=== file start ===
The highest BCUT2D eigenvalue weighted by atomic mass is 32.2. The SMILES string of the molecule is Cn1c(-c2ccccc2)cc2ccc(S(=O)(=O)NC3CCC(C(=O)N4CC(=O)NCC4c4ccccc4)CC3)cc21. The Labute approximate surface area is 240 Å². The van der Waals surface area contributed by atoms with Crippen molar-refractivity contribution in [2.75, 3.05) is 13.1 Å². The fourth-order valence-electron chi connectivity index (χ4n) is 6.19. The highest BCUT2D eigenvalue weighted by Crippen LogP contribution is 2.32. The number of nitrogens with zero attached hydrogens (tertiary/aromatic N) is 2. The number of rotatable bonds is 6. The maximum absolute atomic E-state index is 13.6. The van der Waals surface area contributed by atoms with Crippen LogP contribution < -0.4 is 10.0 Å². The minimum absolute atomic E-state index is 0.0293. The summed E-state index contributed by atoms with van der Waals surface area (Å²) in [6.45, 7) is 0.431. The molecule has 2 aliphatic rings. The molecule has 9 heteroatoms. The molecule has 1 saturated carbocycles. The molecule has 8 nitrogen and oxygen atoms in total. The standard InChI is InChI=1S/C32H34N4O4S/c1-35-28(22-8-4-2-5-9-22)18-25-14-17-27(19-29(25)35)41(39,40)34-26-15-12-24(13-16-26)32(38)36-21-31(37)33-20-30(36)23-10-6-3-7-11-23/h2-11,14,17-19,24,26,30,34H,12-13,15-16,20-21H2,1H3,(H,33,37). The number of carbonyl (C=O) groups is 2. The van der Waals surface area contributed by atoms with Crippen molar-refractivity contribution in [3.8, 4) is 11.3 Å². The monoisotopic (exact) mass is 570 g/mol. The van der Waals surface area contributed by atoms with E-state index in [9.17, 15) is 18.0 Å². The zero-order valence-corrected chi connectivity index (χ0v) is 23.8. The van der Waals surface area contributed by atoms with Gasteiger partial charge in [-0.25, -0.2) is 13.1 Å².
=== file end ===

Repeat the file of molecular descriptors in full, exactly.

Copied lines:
The highest BCUT2D eigenvalue weighted by atomic mass is 32.2. The SMILES string of the molecule is Cn1c(-c2ccccc2)cc2ccc(S(=O)(=O)NC3CCC(C(=O)N4CC(=O)NCC4c4ccccc4)CC3)cc21. The Labute approximate surface area is 240 Å². The van der Waals surface area contributed by atoms with Crippen molar-refractivity contribution in [2.75, 3.05) is 13.1 Å². The fourth-order valence-electron chi connectivity index (χ4n) is 6.19. The highest BCUT2D eigenvalue weighted by Crippen LogP contribution is 2.32. The number of nitrogens with zero attached hydrogens (tertiary/aromatic N) is 2. The number of rotatable bonds is 6. The maximum absolute atomic E-state index is 13.6. The van der Waals surface area contributed by atoms with Crippen LogP contribution < -0.4 is 10.0 Å². The minimum absolute atomic E-state index is 0.0293. The summed E-state index contributed by atoms with van der Waals surface area (Å²) in [6.45, 7) is 0.431. The molecule has 2 aliphatic rings. The molecule has 9 heteroatoms. The molecule has 1 saturated carbocycles. The molecule has 8 nitrogen and oxygen atoms in total. The standard InChI is InChI=1S/C32H34N4O4S/c1-35-28(22-8-4-2-5-9-22)18-25-14-17-27(19-29(25)35)41(39,40)34-26-15-12-24(13-16-26)32(38)36-21-31(37)33-20-30(36)23-10-6-3-7-11-23/h2-11,14,17-19,24,26,30,34H,12-13,15-16,20-21H2,1H3,(H,33,37). The number of carbonyl (C=O) groups is 2. The van der Waals surface area contributed by atoms with Crippen molar-refractivity contribution in [3.8, 4) is 11.3 Å². The monoisotopic (exact) mass is 570 g/mol. The van der Waals surface area contributed by atoms with E-state index in [9.17, 15) is 18.0 Å². The zero-order valence-corrected chi connectivity index (χ0v) is 23.8. The van der Waals surface area contributed by atoms with Gasteiger partial charge in [-0.25, -0.2) is 13.1 Å².